Businesses in the hospitality industry face a variety of property and liability risks. To learn more about these challenges and the corresponding insurance solutions, Crain’s Content Studio spoke with Bonnie Steen, Vice President, Managing Director, Burns & Wilcox, New Orleans, Louisiana.
What are some of the greatest risks today for restaurant hospitality businesses?
B.S.: From a property standpoint, one of the biggest risks for restaurants is going to be a fire loss in the kitchen. Depending on how bad the fire is, you might even have loss of business income if you are not able to open back up quickly. If you have customers who are injured due to the fire, perhaps by smoke inhalation or falling during an emergency exit situation, you could have a liability claim as well.
You always have to protect your assets. Maybe a restaurant has $200,000 worth of wine — the restaurant either should not buy that amount of wine, or it needs to be properly insured.
If you have a storm, lose power, and cannot open for a week, you could have a food spoilage claim. From a liability standpoint, a customer could get sick from eating spoiled food, break a tooth on food, or have a slip-and-fall claim because of water or spilled food on the floor, for example. There are also risks associated with cybersecurity, delivery services, staff injuries, and liquor liability.
What should business owners be aware of relative to these risks?
B.S.: Working with their insurance agents, they need to identify potential exposures that could cause them to have a loss. Then they need to determine what they want to insure, to retain and to avoid. For example, if a restaurant wants to offer tableside cooking or flaming dishes, they may want to avoid that risk all together by not offering it. However, if they do still want to offer that service or dish, they need to ensure they have the right insurance to cover the risk.
Which insurance policies can help them respond to these threats?
B.S.: Commercial Property Insurance can cover fire, wind and hail, vehicle damage, vandalism, smoke, explosions and other perils. It should also include coverage for food spoilage and loss of business income. Other policies include Commercial General Liability (CGL) Insurance, Hired and Non-Owned Vehicle Insurance, Liquor Liability Insurance, Excess Liability Insurance, Employee Dishonesty Insurance, Cyber & Privacy Liability Insurance, Workers’ Compensation Insurance, and more.
What steps can businesses take to complement their insurance coverage from a prevention standpoint?
B.S.: Businesses should be ready for inspections. When you buy insurance, often you will get a loss control specialist to examine your risk and make recommendations to either eliminate or lessen a loss. Burns & Wilcox has a sister organization, Afirm, that specializes in risk mitigation, loss control and premium audits.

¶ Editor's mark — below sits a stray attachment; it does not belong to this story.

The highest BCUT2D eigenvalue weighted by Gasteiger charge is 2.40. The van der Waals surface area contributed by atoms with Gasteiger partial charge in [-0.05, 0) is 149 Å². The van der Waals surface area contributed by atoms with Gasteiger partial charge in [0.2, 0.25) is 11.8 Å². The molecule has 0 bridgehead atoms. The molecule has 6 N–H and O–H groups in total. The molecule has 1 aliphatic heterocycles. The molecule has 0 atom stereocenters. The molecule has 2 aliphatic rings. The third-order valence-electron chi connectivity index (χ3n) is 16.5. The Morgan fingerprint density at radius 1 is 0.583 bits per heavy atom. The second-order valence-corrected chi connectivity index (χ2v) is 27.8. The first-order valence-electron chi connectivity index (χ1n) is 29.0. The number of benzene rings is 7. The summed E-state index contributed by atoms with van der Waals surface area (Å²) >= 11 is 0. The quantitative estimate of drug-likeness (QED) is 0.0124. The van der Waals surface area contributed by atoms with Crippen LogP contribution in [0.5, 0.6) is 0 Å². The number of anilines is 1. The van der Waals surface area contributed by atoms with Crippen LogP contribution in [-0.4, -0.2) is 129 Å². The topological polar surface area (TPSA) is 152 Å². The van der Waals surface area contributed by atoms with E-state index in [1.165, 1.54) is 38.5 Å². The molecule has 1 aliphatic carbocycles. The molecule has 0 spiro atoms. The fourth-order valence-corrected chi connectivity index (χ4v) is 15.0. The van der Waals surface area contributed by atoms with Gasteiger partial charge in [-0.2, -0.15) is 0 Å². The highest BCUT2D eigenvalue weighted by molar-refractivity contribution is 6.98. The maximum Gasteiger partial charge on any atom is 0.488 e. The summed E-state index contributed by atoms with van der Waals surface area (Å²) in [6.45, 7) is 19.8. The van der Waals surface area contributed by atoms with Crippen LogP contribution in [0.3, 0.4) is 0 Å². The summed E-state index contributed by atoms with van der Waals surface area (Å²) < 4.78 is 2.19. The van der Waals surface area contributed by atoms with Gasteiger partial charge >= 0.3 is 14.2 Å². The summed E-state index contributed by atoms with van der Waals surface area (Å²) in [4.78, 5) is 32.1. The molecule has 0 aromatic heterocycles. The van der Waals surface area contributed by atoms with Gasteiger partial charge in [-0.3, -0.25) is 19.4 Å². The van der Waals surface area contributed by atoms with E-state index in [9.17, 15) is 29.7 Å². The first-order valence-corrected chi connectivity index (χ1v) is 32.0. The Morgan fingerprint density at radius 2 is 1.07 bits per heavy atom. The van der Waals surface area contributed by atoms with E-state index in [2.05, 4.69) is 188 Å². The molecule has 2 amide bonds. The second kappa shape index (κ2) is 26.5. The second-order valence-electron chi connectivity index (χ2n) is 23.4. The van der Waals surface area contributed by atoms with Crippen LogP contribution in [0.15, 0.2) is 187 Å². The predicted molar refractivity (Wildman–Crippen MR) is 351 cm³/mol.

Can you share an example of a scenario you have dealt with that would be illustrative of the types of risk we have been discussing?
B.S.: I encountered a restaurant that experienced a major cybersecurity breach. The waitstaff would take the customer’s credit card and ring it through in the back, and one of the staff had a card reader in their pocket. It was a significant loss — over $300,000 — and they did not have Cyber & Privacy Liability Insurance in place. As another example, some restaurants and bars have assault and battery limitations or exclusions on their CGL Insurance. If a fight happens and someone comes back and sues the restaurant or bar, without that coverage, the owner could be responsible for the loss.
Is there anything else you think is important for businesses to know relative to preventing or mitigating their exposures?
B.S.: You always have to protect your assets. Maybe a restaurant has $200,000 worth of wine — the restaurant either should not buy that amount of wine, or it needs to be properly insured.
What are the greatest opportunities for brokers to get into Hospitality Insurance?
B.S.: Opportunities are plentiful — restaurants are on every corner, be it fast-food, white tablecloth, family-style, or delis.
What advice would you give brokers to increase their success rates with these products?
B.S.: If you have a chance to get involved with a restaurant association, that is a great opportunity. Get in front of owners at conferences or take ads out in their newsletters. Find ways to set yourself apart from other brokers and find markets that have an appetite for hospitality business. Working with an E&S wholesale partner, like Burns & Wilcox, who has access to those markets is key.
Restaurant Hospitality Insurance
Why your clients might need it: Restaurant owners and individuals in the hospitality industry should consider their assets, know their potential risks, and always protect staff and customers.
Protects against: Potential losses associated with kitchen fires, food spoilage, cybersecurity, delivery services, physical injuries, weather damage and liquor liability, for example.
Expert opinion: Working with their insurance agents, [business owners] need to identify potential exposures that could cause them to have a loss. Then they need to determine what they want to insure, to retain and to avoid.